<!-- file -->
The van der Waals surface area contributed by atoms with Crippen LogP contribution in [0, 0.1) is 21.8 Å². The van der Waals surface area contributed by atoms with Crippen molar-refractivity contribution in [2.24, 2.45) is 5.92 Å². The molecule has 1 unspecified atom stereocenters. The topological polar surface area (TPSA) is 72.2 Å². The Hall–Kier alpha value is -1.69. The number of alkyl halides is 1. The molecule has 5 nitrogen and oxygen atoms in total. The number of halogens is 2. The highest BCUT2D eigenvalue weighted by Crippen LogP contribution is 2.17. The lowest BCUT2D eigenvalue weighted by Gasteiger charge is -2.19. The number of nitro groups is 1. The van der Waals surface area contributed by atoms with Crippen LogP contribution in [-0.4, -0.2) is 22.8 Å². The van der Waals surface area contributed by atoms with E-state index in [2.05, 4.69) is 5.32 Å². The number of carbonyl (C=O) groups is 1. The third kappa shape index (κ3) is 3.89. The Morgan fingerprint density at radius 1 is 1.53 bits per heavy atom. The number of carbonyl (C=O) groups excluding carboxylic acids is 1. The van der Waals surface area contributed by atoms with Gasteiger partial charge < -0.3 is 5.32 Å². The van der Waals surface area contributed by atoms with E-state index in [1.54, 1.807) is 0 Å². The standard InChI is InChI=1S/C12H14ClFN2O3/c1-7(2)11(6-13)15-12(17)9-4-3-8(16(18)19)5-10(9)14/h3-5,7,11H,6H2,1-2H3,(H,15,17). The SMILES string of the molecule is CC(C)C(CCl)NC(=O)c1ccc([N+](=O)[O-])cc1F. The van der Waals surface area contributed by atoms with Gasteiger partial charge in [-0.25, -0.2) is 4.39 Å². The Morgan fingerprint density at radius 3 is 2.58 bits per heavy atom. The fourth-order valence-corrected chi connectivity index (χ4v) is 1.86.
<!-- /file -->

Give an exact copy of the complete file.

The van der Waals surface area contributed by atoms with Crippen LogP contribution in [0, 0.1) is 21.8 Å². The van der Waals surface area contributed by atoms with Crippen molar-refractivity contribution in [2.24, 2.45) is 5.92 Å². The molecule has 1 unspecified atom stereocenters. The topological polar surface area (TPSA) is 72.2 Å². The Hall–Kier alpha value is -1.69. The number of alkyl halides is 1. The molecule has 5 nitrogen and oxygen atoms in total. The number of halogens is 2. The highest BCUT2D eigenvalue weighted by Crippen LogP contribution is 2.17. The lowest BCUT2D eigenvalue weighted by Gasteiger charge is -2.19. The number of nitro groups is 1. The van der Waals surface area contributed by atoms with Crippen LogP contribution in [-0.4, -0.2) is 22.8 Å². The van der Waals surface area contributed by atoms with E-state index in [2.05, 4.69) is 5.32 Å². The number of carbonyl (C=O) groups is 1. The third kappa shape index (κ3) is 3.89. The Morgan fingerprint density at radius 1 is 1.53 bits per heavy atom. The number of carbonyl (C=O) groups excluding carboxylic acids is 1. The van der Waals surface area contributed by atoms with Gasteiger partial charge < -0.3 is 5.32 Å². The van der Waals surface area contributed by atoms with E-state index in [1.54, 1.807) is 0 Å². The standard InChI is InChI=1S/C12H14ClFN2O3/c1-7(2)11(6-13)15-12(17)9-4-3-8(16(18)19)5-10(9)14/h3-5,7,11H,6H2,1-2H3,(H,15,17). The SMILES string of the molecule is CC(C)C(CCl)NC(=O)c1ccc([N+](=O)[O-])cc1F. The van der Waals surface area contributed by atoms with Gasteiger partial charge in [-0.25, -0.2) is 4.39 Å². The Morgan fingerprint density at radius 3 is 2.58 bits per heavy atom. The fourth-order valence-corrected chi connectivity index (χ4v) is 1.86.